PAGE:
|Decorator crab [Vancouver Aquarium]|
This crab decorates more liberally than any of the other decorator crabs in this area. Will eat carrion. Predators include Pacific halibut. In Puget Sound area, eggs may be carried during most seasons. Recently hatched eggs are orange-red; eggs nearly ready to hatch are reddish-brown. Range is Bering sea to Monterey,CA; found intertidal to 436 m deep. (Walla Walla University)
B.C. sues Alberta over turn-off-the-taps legislation
The B.C. government has filed a statement of claim in Alberta's Court of Queen's Bench over legislation that would allow Alberta to restrict oil and gas shipments to B.C. The legislation was passed last week in response to B.C.'s continued opposition to the Trans Mountain pipeline expansion. If it is used, it could cause already high gas prices at B.C. pumps to spike. The statement of claim seeks a declaration that the Preserving Canada's Economic Prosperity Act is unconstitutional and can't be used. Megan Thomas reports. (CBC) See also: Alberta's Rachel Notley slams B.C. over Trans Mountain 'legal rope-a-dope,' says pipeline agreement close Emma Graney reports. (Vancouver Sun)
Lawsuit seeks more review of projects that 'armor' Puget Sound shoreline
.... Several environmental groups filed suit Monday in federal court seeking to expand permit review by the U.S. Army Corps of Engineers to thousands of miles of shoreline when a new bulkhead or seawall is considered. The suit is intended to prevent more damage to the shoreline, even as work is underway to repair past destruction.... More protection is needed for the crucial zone where the land meets the sea, said Amy Carey, executive director of Sound Action, a nonprofit based in Seattle that serves as a watchdog on environmental permits for bulkheads, sea walls and other construction in the nearshore. More than 67 percent of Central Puget Sound has been hardened along the shoreline with rock and sea walls and bulkheads. Puget Sound-wide, more than a quarter of the natural shoreline similarly has been lost.... Sound Action joined with other environmental groups in a lawsuit filed in U.S. District Court Monday for the Western District of Seattle by Earthjustice, seeking expanded environmental review of projects that wall off or harden the shore. Today the majority of shoreline-armoring projects in Puget Sound get no federal review. Not by the U.S. Army Corps of Engineers, or by fish and wildlife agencies to protect threatened and endangered species. Lynda Mapes reports. (Seattle Times)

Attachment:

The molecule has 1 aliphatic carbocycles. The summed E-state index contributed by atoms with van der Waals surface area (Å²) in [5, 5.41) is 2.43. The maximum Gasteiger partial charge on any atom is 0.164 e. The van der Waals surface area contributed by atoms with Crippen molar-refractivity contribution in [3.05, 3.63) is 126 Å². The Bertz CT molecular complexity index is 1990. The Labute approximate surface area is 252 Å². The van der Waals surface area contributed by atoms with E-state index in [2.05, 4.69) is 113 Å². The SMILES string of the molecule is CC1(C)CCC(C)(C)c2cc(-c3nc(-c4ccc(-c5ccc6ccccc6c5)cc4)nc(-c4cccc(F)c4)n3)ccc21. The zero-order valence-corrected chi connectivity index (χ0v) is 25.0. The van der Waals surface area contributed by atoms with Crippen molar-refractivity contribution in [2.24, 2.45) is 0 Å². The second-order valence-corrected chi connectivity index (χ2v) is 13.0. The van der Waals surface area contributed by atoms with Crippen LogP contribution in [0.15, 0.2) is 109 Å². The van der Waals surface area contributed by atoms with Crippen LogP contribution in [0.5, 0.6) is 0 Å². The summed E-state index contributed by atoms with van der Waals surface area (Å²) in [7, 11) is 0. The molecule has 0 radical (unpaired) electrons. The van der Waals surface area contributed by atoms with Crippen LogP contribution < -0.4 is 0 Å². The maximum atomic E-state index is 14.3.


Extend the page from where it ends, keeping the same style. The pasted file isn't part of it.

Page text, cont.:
Seattle ‘mega-project’ balloons by an extra $147M
A massive wastewater tunnel project that will stretch between Ballard and Wallingford will be $147 million more expensive than originally thought, Seattle officials said Tuesday. Where the Ship Canal Water Quality Project was once believed to cost around $423 million, it will now cost $570 million. The project is a joint effort between King County and the City of Seattle and is the first “mega-project” Seattle Public Utilities has ever undertaken. Seattle will be on the hook for about $95 million of the cost increase, with the County picking up the rest. In 2014, officials estimated it would cost the city and county $423 million, with Seattle absorbing 65 percent of the costs and the county paying for the rest. From the beginning, the project has driven up customer bills, which are slated to go up next year by about 8 percent for single family homes and nearly 9 percent for apartments. But in an interview Tuesday, Project Executive Keith Ward with Seattle Public Utilities said the higher project cost will not push utility bills higher. Seattle has long struggled with nasty overflows into the ship canal, Lake Union and Lake Washington. The current tunnels combine rainwater and sewage, diverting the two at a fork in the pipe. The system works fine in dry conditions, but in the wet months, the tunnels are less effective, leading to overruns. It all came to a head with a 2013 consent decree between the city, the state and the federal government to dramatically reduce sewage and wastewater runoff into Seattle area waters. David Kroman reports. (Crosscut) See also: Cost rises for Port of Port Angeles stormwater treatment facility construction The Port of Port Angeles’ Marine Terminal Stormwater Treatment facility, originally budgeted for $2.05 million, will cost $2.36 million to build and $2.73 million overall. Paul Gottlieb reports. (Peninsula Daily News)
If you like to watch: Epic battle between eagle, fox and rabbit on San Juan Island
Nature was on grand display on Washington's San Juan Island this month — and photographer Kevin Ebi was there to document it. He describes the scene as a 'dramatic act of thievery' when a bald eagle tried stealing a rabbit from a young red fox at San Juan Island National Historical Park. This battle went airborne - more than 20 feet at times - and the tussle was photographed from start to finish. The entire airborne battle lasted less than 8 seconds. Jennifer King reports. (KING)
Now, your tug weather--
West Entrance U.S. Waters Strait Of Juan De Fuca- 229 AM PDT Wed May 23 2018
TODAY W wind to 10 kt rising to 10 to 20 kt in the afternoon. Wind waves 1 ft or less building to 1 to 3 ft in the afternoon. W swell 7 ft at 11 seconds. Patchy fog.
TONIGHT W wind 10 to 20 kt becoming 5 to 15 kt after midnight. Wind waves 1 to 3 ft. W swell 7 ft at 11 seconds.
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